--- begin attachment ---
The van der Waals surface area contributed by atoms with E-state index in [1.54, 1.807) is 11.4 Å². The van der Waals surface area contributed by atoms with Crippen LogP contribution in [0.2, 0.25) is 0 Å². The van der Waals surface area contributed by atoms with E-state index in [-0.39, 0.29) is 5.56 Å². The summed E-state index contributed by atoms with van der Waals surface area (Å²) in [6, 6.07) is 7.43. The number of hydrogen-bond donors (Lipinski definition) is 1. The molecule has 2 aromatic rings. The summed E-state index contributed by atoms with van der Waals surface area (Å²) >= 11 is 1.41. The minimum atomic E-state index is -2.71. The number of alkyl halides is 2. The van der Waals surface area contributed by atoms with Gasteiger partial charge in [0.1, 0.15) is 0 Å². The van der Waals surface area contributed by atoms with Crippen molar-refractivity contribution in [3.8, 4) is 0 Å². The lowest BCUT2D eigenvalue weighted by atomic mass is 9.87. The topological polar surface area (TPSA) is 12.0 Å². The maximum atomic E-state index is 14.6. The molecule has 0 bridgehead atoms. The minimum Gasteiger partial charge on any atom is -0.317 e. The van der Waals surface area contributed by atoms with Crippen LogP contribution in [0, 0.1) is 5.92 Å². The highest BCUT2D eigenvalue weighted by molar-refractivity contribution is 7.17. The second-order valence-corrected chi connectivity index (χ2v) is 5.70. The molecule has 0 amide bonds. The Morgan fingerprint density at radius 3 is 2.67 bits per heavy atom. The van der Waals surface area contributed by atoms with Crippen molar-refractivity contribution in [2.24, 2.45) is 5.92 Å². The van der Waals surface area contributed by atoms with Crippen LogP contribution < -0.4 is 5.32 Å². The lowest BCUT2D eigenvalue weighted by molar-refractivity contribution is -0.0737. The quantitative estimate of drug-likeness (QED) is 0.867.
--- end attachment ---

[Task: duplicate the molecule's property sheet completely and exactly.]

The van der Waals surface area contributed by atoms with E-state index in [1.54, 1.807) is 11.4 Å². The van der Waals surface area contributed by atoms with Crippen LogP contribution in [0.2, 0.25) is 0 Å². The van der Waals surface area contributed by atoms with E-state index in [-0.39, 0.29) is 5.56 Å². The summed E-state index contributed by atoms with van der Waals surface area (Å²) in [6, 6.07) is 7.43. The number of hydrogen-bond donors (Lipinski definition) is 1. The molecule has 2 aromatic rings. The summed E-state index contributed by atoms with van der Waals surface area (Å²) >= 11 is 1.41. The minimum atomic E-state index is -2.71. The number of alkyl halides is 2. The van der Waals surface area contributed by atoms with Gasteiger partial charge in [0.1, 0.15) is 0 Å². The van der Waals surface area contributed by atoms with Crippen molar-refractivity contribution in [3.8, 4) is 0 Å². The lowest BCUT2D eigenvalue weighted by atomic mass is 9.87. The topological polar surface area (TPSA) is 12.0 Å². The maximum atomic E-state index is 14.6. The molecule has 0 bridgehead atoms. The minimum Gasteiger partial charge on any atom is -0.317 e. The van der Waals surface area contributed by atoms with Crippen LogP contribution in [0, 0.1) is 5.92 Å². The highest BCUT2D eigenvalue weighted by molar-refractivity contribution is 7.17. The second-order valence-corrected chi connectivity index (χ2v) is 5.70. The molecule has 0 amide bonds. The Morgan fingerprint density at radius 3 is 2.67 bits per heavy atom. The van der Waals surface area contributed by atoms with Crippen molar-refractivity contribution in [2.24, 2.45) is 5.92 Å². The van der Waals surface area contributed by atoms with Crippen LogP contribution < -0.4 is 5.32 Å². The lowest BCUT2D eigenvalue weighted by molar-refractivity contribution is -0.0737. The quantitative estimate of drug-likeness (QED) is 0.867.